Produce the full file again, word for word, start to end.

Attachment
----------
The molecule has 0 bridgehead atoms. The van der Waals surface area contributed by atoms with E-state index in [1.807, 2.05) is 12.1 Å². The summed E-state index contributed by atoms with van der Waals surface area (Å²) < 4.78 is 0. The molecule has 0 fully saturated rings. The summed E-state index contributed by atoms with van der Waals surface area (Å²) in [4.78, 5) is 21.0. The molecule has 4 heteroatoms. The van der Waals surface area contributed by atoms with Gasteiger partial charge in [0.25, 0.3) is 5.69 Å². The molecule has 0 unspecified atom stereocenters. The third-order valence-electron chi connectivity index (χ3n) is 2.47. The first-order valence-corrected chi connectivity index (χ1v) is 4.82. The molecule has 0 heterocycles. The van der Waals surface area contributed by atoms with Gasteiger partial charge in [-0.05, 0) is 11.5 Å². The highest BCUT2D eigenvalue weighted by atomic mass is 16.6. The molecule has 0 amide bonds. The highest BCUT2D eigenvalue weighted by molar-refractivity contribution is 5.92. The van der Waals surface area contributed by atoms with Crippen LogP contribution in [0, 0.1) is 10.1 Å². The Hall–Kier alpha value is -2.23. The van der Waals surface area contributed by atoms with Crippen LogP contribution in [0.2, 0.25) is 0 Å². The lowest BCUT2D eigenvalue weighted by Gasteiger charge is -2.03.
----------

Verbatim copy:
The molecule has 0 bridgehead atoms. The van der Waals surface area contributed by atoms with E-state index in [1.807, 2.05) is 12.1 Å². The summed E-state index contributed by atoms with van der Waals surface area (Å²) < 4.78 is 0. The molecule has 0 fully saturated rings. The summed E-state index contributed by atoms with van der Waals surface area (Å²) in [4.78, 5) is 21.0. The molecule has 4 heteroatoms. The van der Waals surface area contributed by atoms with Gasteiger partial charge in [0.25, 0.3) is 5.69 Å². The molecule has 0 unspecified atom stereocenters. The third-order valence-electron chi connectivity index (χ3n) is 2.47. The first-order valence-corrected chi connectivity index (χ1v) is 4.82. The molecule has 0 heterocycles. The van der Waals surface area contributed by atoms with Gasteiger partial charge in [-0.05, 0) is 11.5 Å². The highest BCUT2D eigenvalue weighted by atomic mass is 16.6. The molecule has 0 amide bonds. The highest BCUT2D eigenvalue weighted by molar-refractivity contribution is 5.92. The van der Waals surface area contributed by atoms with Crippen LogP contribution in [0, 0.1) is 10.1 Å². The Hall–Kier alpha value is -2.23. The van der Waals surface area contributed by atoms with Crippen LogP contribution in [0.2, 0.25) is 0 Å². The lowest BCUT2D eigenvalue weighted by Gasteiger charge is -2.03.